Dollar Rally Is Biggest Since January as Fed Stokes Divergenceby and
Dudley, Lacker add to speculation Fed may raise rates in June
U.S., Japan address yen levels at G-7 finance chiefs meeting
The dollar extended its biggest advance since January to a third week as traders weighed the possibility of tighter monetary policy in the U.S. against stimulus in Japan and other major economies.
The U.S. currency has rallied since the minutes of the Fed’s most recent meeting prompted traders to add to bets on a June rate hike. The move was also spurred by Bank of Japan Governor Haruhiko Kuroda reiterating that he’s ready to add to stimulus if necessary. Japan used a meeting of finance chiefs from the world’s major industrialized nations to warn of the economic risks from sharp swings in the yen, even as the U.S. made clear that currency markets remain calm.
The greenback surged for the past three weeks in its longest run of gains since January as traders renewed expectations for the U.S. central bank to raise borrowing costs. The currency’s rebound snapped three months of losses, during which markets questioned the Fed’s ability to tighten monetary policy amid a softening global growth outlook.
“The definition of divergence has really changed,” said Steven Englander, New York-based global head of Group-of-10 currency strategy at Citigroup Inc., the world’s biggest currency trader. “Last year, we thought divergence was four hikes a year for the Fed, now it’s like two hikes, maybe,” he said in an interview on Bloomberg Television. He expects the dollar to strengthen when the Fed raises rates.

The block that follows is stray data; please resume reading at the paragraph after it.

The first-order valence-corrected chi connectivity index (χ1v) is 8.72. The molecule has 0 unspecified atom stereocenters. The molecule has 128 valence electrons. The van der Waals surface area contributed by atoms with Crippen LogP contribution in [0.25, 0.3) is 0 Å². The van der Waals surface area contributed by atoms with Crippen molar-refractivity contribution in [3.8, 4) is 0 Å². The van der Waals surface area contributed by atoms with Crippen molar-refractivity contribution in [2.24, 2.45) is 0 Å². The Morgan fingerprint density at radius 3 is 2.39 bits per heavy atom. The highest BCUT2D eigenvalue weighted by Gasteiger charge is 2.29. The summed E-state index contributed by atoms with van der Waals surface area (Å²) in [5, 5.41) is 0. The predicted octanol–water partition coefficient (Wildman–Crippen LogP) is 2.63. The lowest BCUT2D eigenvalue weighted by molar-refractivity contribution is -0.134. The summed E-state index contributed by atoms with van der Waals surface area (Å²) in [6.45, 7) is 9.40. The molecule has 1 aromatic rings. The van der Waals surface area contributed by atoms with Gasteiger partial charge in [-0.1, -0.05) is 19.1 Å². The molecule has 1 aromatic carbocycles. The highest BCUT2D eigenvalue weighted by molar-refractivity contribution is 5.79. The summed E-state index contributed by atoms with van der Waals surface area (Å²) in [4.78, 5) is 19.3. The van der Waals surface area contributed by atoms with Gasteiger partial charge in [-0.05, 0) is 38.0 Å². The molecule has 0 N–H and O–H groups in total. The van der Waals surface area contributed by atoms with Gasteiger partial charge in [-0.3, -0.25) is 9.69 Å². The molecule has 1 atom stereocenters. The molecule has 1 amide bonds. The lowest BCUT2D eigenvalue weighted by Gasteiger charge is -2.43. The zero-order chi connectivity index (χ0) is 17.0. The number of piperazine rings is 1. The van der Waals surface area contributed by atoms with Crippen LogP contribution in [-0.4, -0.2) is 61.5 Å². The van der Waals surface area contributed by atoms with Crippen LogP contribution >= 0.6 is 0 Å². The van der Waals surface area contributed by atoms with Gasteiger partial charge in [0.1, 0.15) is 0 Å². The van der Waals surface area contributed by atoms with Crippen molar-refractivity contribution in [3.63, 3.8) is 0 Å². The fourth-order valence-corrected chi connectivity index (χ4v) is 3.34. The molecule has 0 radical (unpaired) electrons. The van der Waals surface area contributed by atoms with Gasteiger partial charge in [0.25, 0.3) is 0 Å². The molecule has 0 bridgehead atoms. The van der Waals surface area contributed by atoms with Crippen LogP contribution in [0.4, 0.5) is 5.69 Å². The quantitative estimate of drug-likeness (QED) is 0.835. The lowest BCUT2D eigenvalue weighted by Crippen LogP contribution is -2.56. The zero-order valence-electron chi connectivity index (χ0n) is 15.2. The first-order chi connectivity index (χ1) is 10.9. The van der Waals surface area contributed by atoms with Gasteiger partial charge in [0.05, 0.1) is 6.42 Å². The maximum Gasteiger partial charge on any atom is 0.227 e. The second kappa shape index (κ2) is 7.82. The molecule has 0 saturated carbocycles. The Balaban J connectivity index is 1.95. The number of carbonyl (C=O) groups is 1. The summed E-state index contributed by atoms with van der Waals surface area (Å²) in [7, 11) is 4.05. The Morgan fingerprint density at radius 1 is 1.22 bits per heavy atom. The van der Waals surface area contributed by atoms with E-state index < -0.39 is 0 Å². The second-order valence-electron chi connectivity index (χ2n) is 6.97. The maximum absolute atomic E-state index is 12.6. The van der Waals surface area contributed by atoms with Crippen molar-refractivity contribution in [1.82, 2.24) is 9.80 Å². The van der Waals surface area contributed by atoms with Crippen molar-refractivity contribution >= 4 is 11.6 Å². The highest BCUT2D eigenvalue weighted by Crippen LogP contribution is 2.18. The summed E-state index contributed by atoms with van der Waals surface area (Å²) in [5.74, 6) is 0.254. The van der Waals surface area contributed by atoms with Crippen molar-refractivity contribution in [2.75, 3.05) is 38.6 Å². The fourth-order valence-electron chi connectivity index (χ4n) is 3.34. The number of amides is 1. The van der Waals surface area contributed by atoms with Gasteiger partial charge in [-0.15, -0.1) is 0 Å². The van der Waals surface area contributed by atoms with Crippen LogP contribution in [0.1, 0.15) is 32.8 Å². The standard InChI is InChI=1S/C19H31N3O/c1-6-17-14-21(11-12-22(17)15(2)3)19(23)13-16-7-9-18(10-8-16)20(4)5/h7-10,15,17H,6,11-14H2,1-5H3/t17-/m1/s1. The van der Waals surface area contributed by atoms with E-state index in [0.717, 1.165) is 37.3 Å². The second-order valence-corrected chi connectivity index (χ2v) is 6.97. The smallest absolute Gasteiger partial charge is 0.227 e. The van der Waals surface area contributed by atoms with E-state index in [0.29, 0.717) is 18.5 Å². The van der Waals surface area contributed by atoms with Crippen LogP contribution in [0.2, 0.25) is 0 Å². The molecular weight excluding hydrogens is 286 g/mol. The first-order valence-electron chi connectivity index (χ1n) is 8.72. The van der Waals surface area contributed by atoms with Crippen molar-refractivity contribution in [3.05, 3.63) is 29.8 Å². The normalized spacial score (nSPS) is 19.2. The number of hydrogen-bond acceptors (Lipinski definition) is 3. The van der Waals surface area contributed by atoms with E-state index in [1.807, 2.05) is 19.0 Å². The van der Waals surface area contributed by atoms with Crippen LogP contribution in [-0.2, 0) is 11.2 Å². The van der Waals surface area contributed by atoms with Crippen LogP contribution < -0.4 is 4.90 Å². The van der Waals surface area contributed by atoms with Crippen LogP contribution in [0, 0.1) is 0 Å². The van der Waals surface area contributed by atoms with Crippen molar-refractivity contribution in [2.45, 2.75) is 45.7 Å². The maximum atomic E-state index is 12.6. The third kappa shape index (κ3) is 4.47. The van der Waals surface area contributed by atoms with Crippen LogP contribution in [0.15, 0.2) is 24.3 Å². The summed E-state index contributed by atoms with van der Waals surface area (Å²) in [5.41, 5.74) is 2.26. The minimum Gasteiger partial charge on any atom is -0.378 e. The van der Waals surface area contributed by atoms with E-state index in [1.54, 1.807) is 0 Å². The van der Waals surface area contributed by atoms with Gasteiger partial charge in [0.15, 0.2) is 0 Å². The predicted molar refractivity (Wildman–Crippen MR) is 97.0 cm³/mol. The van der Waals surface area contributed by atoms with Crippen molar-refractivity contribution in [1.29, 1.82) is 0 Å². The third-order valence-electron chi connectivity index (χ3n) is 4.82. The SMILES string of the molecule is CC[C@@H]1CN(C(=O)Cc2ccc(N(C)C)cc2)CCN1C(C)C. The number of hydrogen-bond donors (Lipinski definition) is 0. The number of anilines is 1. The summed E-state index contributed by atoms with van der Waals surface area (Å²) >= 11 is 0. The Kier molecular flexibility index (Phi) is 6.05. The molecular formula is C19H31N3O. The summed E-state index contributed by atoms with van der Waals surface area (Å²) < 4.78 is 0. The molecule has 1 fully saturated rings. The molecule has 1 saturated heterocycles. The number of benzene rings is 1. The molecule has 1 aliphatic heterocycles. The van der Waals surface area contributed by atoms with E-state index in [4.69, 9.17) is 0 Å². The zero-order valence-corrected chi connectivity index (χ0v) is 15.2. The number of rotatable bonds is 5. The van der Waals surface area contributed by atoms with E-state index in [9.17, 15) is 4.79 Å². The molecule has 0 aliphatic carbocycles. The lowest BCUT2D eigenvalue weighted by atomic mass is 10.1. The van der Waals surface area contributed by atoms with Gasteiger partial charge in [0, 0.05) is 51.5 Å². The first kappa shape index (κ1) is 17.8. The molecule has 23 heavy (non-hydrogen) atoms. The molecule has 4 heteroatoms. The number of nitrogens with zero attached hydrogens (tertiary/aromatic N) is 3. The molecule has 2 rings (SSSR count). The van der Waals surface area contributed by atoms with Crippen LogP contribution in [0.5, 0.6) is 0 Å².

The Bloomberg Dollar Spot Index, which tracks the U.S. currency versus 10 major counterparts, gained 0.8 percent this week as of 5 p.m. in New York, adding to the 2.3 percent advance in the past two weeks. The dollar rose 0.2 percent to 110.15 yen Friday and slipped 0.2 percent to $1.1224 per euro.
The yield premium offered by two-year U.S. Treasury notes over equivalent Japanese government bonds surged to the highest since the 2008 financial crisis.
Hedge funds and other large speculators reduced bets against the dollar to a net 10,653 in the week ending May 17, according to data from the Commodity Futures Trading Commission show. Investors turned bearish on the greenback for the first time since 2014 last month.
“We saw a very big shift in the market’s view on Fed policy” following comments from U.S. officials and the “surprisingly hawkish minutes,” said Ulrich Leuchtmann, head of currency strategy at Commerzbank AG in Frankfurt. “So far, the Federal Open Market Committee tended to interpret data cautiously. Now they seem to interpret them optimistically. That’s the big shift.”
Against this backdrop, any positive U.S. data would have “a strong impact on dollar rates, more than usual in the recent past,” Leuchtmann said.
There’s a 26 percent chance the U.S. central bank will raise rates at its June meeting, up from just 4 percent on Monday, based on fed fund futures compiled by Bloomberg. The odds for a July move rose to 48 percent from 19 percent.
The dollar also rose after New York Fed President William Dudley said Thursday that June is a live meeting for the central bank, and Richmond Fed President Jeffrey Lacker said the case for hiking rates would be “very strong.”